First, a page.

2 Texas physicians sue to lift state curbs on dispensing meds directly to patients

Two Texas physicians have sued the state pharmacy and medical board in an effort to lift the ban that prevents them from dispensing medication directly to their patients, according to the Statesman.

Currently, 45 states allow physicians to dispense medications to their patients. However, in Texas, only physicians who work in rural areas more than 15 miles from a pharmacy are allowed to dispense the drugs.

According to the lawsuit, the law's language is too restrictive because only eight of the state's nearly 65,000 physicians are allowed to dispense medications.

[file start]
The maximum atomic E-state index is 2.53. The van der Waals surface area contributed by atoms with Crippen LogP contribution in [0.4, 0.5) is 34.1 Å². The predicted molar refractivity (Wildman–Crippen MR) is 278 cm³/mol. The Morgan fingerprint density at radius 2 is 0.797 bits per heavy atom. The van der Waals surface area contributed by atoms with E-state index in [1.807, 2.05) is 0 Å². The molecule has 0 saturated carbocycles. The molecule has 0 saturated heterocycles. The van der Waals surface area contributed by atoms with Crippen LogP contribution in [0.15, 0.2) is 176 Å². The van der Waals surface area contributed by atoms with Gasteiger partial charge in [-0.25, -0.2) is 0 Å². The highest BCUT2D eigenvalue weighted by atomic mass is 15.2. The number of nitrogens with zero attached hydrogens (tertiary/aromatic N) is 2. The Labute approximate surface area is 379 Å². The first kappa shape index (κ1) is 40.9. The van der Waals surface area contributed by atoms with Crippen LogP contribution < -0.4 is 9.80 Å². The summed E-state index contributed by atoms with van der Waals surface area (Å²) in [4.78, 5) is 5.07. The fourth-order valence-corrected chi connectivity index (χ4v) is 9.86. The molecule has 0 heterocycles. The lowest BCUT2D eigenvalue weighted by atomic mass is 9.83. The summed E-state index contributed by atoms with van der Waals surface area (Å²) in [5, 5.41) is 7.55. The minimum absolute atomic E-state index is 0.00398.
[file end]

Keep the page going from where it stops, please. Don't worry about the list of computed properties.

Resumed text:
The lawsuit argues that the ban only seeks to help the pharmaceutical industry. 

"There is no reason to think that doctors in Texas are any less qualified than their peers in 45 other states to dispense medication, and doctors who work near pharmacies are just as qualified as their rural peers in Texas to provide medication to patients," the Institute of Justice, a nonprofit libertarian law firm that is bringing the suit, told the Statesman. "This ban isn’t about patient safety. It is about protecting the profits of pharmacies."

More articles on pharmacy:
Walmart cutting some pharmacy jobs
UPMC acquires community pharmacy in Pittsburgh
Oklahoma judge approves Teva's $85M opioid settlement

© Copyright ASC COMMUNICATIONS 2020. Interested in LINKING to or REPRINTING this content? View our policies by clicking here.


Top 40 Articles from the Past 6 Months